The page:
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Minutes for Community Policing and Behavioral Health Advisory Council (CPBHAC) Meeting

Monday, March 11, 2019
2 p.m. - 4 p.m.

Contact for Community Policing and Behavioral Health Advisory Council (CPBHAC) Meeting

Executive Office of Health and Human Services


1 Ashburton Place, Boston, MA 02108

Executive Office of Public Safety and Security


1 Ashburton Place, Suite 2133, Boston, MA 02108
  1. Call to Order

Co-chairs of the Council Scott Taberner and Jennifer Queally called the meeting to order. 

  1. Membership and Introductions

Members of the Council introduced themselves.

CPBHAC Members in attendance:

Co-chair Scott Taberner – MassHealth/EOHHS; Co-chair Jennifer Queally – EOPPS; Matthew Broderick – DMH; Diana Chidsey – DPH; Daniel Zivkovich; June Binney – NAMI; Robert Ortiz – Fellowship Health Resources Director of Peer Services; Chief Brian Kyes – Chelsea PD; 

CPBHAC Members participating via phone: Chief Steven Trask – Framingham PD

CPBHAC Members not in attendance:

Chief Russell Stevens – Hamilton PD

Ruby Sanders – Peer Support Specialist Behavioral Health Network

  1. Presentation on Community Policing by Executive Director of the Municipal Police Training Committee Daniel Zivkovich

Executive Director Zivkovich made a presentation to the CPBHAC members regarding the Recruit Officer Course (ROC) delivered by the Municipal Police Training Committee (MPTC). The ROC totals 764 hours delivered in the following blocks:

Classroom Instruction                     322 Hours

Skill Development                           426 Hours

Testing                                             16 Hours

The title of the course is Who We Are. Lessons taught in the ROC are organized into 3 “volumes”:

    1. Volume I – Policing in Massachusetts
    2. Volume II – Investigations
    3. Volume III – Patrol Procedures

Mnemonic devices are used to teach and retain core concepts included in the ROC. These include:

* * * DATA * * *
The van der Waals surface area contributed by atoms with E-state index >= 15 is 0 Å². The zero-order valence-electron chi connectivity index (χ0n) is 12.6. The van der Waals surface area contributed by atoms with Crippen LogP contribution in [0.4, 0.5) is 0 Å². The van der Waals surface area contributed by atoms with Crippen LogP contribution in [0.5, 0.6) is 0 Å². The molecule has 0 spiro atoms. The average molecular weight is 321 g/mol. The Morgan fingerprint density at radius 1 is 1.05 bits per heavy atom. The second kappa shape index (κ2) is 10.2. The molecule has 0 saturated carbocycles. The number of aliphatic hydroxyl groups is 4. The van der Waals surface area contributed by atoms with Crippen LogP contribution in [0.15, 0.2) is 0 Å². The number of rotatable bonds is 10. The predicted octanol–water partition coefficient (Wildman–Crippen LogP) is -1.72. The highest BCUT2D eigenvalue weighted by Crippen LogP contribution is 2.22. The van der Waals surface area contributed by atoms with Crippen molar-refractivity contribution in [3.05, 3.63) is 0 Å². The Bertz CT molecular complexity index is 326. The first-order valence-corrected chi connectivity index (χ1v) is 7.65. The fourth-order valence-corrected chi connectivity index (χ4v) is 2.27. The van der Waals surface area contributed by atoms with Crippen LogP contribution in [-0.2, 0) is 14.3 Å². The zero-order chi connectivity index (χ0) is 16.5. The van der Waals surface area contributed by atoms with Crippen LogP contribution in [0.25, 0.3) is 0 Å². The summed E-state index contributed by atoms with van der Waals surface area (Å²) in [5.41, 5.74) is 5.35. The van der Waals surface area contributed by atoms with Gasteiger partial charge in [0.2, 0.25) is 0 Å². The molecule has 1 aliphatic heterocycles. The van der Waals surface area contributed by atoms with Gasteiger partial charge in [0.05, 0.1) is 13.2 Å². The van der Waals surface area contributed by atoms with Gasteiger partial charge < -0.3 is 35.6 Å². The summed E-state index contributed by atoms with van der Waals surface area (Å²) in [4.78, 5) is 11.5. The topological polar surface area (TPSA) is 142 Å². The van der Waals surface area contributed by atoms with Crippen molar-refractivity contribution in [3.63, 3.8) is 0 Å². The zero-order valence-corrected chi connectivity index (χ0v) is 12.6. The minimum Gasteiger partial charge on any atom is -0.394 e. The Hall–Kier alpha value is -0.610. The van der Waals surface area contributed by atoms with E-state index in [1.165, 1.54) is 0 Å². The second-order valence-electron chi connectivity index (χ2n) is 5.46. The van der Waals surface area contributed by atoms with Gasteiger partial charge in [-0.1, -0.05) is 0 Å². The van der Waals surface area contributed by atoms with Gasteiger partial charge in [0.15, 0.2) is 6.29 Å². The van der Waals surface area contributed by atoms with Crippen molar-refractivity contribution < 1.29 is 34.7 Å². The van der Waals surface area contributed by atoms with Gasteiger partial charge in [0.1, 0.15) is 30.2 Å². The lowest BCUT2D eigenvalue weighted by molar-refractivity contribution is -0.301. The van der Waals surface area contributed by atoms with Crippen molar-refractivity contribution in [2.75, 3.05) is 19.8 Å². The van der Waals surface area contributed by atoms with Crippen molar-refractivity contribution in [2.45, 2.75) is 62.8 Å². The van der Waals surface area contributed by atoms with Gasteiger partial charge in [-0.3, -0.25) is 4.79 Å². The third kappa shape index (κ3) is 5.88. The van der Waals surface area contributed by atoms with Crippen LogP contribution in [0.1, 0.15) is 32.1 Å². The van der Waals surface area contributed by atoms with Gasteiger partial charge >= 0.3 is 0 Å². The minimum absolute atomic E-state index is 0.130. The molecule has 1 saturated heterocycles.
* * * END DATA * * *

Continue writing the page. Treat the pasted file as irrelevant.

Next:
1. SERVE

Spot the problem

Ethical decisions

Research facts

DeVelop & execute plan

Evaluate results

  1. PRIDE

Plan the interview

Rapport building 

Identify people

Develop information

Evaluate information


Respond to scene and make it safe

Emergency care for injured

Separate and remove people

Protect crime scene

Evidence collection

Corroborate evidence with M.G.L.

Take action & Testify in court


Plan the interrogation

Rapport building

MIranda rights

Normalize honesty

Clarify information

Identify contradictions

Push through denials

Listen and look

Evidence gathering


The ROC provides training on the unique challenges presented by various groups, including:

  • Youth
  • Seniors
  • Persons with behavioral health (BH) issues
  • Persons with autism spectrum disorder (ASD)

Sir Robert Peel is considered the “Father of Modern Policing” based on the foundational work that he did in 1829 in which he articulated 9 Principles.

  1. Discussion on Community Policing, including best practices by members of the CPBHAC

Chief Kyes built upon what Executive Director Zivkovich included in his presentation, and made the following comments:

  • “Enforcement” is a small part of what police do
  • Police are the first line of defense in our communities
  • Departments seek to have 100% of police officers will be trained in Mental Health First Aid for Public Safety
  • Subject to funding, many departments seek to have 100% of police officers trained in Crisis Intervention Team (CIT)
  • Much has changed since 2015 and the issuance of The President’s Task Force on 21st Century Policing
  • Emphasis on connecting persons to needed services (particularly true for groups listed above)
  • A key component of every police officer’s job is to problem solve
  • Emphasis is also placed on police officers being part of a community team, with an identification of team members that are expert in various disciplines.